Children’s and Young Adult Literature in 2017 (Pt. 2): Three Mini-Reviews
Anyone who dares to transcend those fussy demographic delineations when choosing their reading material has likely realized by now that high-quality non-genre adult fiction has been largely nonexistent since the ‘90s; if you want good books, you’ll have to go genre…or to the young adult and junior fiction sections. To help you find your way, here are three brief reviews of notable 2017 releases—marketed for younger readers, but worth reading no matter your age. If you haven’t yet, be sure to check out part one for three more mini-reviews!
Turtles All the Way Down
By John Green
T.S. Eliot famously said that “Dante and Shakespeare divide the world between them. There is no third.” If we were to apply this to early 21st century young adult literature—since Harry Potter typically falls into the realm of junior fiction—it’d probably be something like: “Suzanne Collins and John Green divide the world between them. There is no third.” (Of course, there are thirds in both cases, and I humbly submit that they are, respectively, John Milton and Stephanie Meyer; please be assured that that is the first and last time I will ever use those two names in the same sentence.)
I started reading Green because of suffocating generational peer pressure, and I read him still because his books are events that no self-respecting consumer of pop culture can afford to miss. But for as much as he may be the Shakespeare (a comparison I use to reflect influence rather than as a measure of talent) of modern YA literature, I’ve always had a contentious love/hate relationship with his work—that is, if we’re defining “love” as “begrudging respect for his uncanny ability to write books that are irresistible to teenagers” and “hate” as “frustrated because his novels are often just a few structural tweaks away from being good or even great.”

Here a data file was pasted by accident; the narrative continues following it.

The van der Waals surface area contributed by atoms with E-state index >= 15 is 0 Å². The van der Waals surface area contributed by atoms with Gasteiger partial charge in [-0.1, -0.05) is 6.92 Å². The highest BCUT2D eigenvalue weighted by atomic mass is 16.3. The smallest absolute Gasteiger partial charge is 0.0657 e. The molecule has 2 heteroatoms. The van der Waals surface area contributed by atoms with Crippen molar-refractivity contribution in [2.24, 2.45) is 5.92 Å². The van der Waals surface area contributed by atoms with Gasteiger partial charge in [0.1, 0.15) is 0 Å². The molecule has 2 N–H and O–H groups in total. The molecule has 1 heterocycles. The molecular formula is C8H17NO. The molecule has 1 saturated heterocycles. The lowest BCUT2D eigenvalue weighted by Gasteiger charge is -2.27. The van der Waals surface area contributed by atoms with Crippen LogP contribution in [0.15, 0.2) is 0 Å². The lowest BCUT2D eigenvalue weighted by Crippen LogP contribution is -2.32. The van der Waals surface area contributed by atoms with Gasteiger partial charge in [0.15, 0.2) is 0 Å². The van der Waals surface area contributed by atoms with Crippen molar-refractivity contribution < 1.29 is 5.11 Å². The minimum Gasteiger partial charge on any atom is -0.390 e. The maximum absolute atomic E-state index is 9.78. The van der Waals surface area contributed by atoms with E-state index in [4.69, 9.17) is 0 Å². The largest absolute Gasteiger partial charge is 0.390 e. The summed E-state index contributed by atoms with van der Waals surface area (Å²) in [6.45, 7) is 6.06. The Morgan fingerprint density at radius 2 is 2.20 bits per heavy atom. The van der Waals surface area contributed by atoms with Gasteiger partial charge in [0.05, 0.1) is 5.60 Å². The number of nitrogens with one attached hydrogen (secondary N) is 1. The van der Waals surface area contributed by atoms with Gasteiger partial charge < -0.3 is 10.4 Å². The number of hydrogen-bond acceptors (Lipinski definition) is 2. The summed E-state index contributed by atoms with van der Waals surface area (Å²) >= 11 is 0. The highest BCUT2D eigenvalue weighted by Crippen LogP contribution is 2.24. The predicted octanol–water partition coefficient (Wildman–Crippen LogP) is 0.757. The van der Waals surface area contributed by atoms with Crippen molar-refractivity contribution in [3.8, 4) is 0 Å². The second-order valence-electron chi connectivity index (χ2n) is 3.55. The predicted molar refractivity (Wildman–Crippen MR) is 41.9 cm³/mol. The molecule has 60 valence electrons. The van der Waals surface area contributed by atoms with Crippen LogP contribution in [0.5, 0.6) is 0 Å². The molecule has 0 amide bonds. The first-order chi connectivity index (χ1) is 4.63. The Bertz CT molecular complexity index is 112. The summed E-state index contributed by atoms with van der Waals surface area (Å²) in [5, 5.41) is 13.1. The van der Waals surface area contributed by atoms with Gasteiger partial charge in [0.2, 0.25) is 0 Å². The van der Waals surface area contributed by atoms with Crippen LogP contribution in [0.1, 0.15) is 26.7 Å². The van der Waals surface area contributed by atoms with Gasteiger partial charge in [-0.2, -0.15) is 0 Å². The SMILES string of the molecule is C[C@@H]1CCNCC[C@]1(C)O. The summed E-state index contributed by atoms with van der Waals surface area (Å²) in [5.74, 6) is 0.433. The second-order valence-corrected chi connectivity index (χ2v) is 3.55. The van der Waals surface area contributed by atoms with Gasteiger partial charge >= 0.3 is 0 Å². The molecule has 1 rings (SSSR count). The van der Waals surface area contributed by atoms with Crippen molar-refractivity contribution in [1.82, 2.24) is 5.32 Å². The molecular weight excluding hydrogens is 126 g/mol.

That said, Turtles All the Way Down is, if not the best book of his career, at least a close second to 2008’s Paper Towns. He deals here with anxiety and OCD, mental illnesses which affect both Green and myself, and he handles them with remarkable maturity both in terms of narrative and real-world implication. Green’s greatest strength and greatest weakness as a storyteller is his tendency to create novels that attempt to be simultaneously cynical and sentimental in equal measure. I suspect that this is why his work has connected to so many people, especially teenagers—ironic and post-modern on the outside, sappy and romantic on the inside (it wasn’t just me, was it?)—but it’s extremely difficult to navigate that liminal space in narrative without one quality undermining the other, and Green fell victim to it most egregiously in The Fault in Our Stars.
Turtles All the Way Down (mostly) escapes this trap. In fact, Green manages to turn one of his most frustrating habits—patching over the ends of meandering plot threads with unconvincing hyperemotional faux-climaxes that lean far too heavily into sentiment—into Turtles’ greatest strength. The anxiety which afflicts Aza Holmes, Turtles’ protagonist, translates into her contorting minor events and feelings into end-of-the-world scenarios, and Green deftly transforms that misperception into an integral part of the story. The feeling of anticlimax becomes one of release and healing rather than annoyance, and it reinforces mental illness as something that one learns to manage rather than dramatically and glamorously overcome. This is a startlingly beautiful subversion in terms of both narrative and message, and it’s one of Green’s greatest accomplishments as a storyteller.
We Are Okay
By Nina LaCour
I honestly don’t have a lot to say about We Are Okay. As I’m sure was the case with many a reader, I was lured in by its gorgeous cover, which tricked me for the longest time into thinking that it was a graphic novel (have you noticed that “don’t judge a book by its cover” has a different connotation than it did a decade or so ago?; most covers are now better than what lies between them). But We Are Okay is a rare book which lives up to the art on the front—it’s refreshingly low-key and melancholy in all the right ways.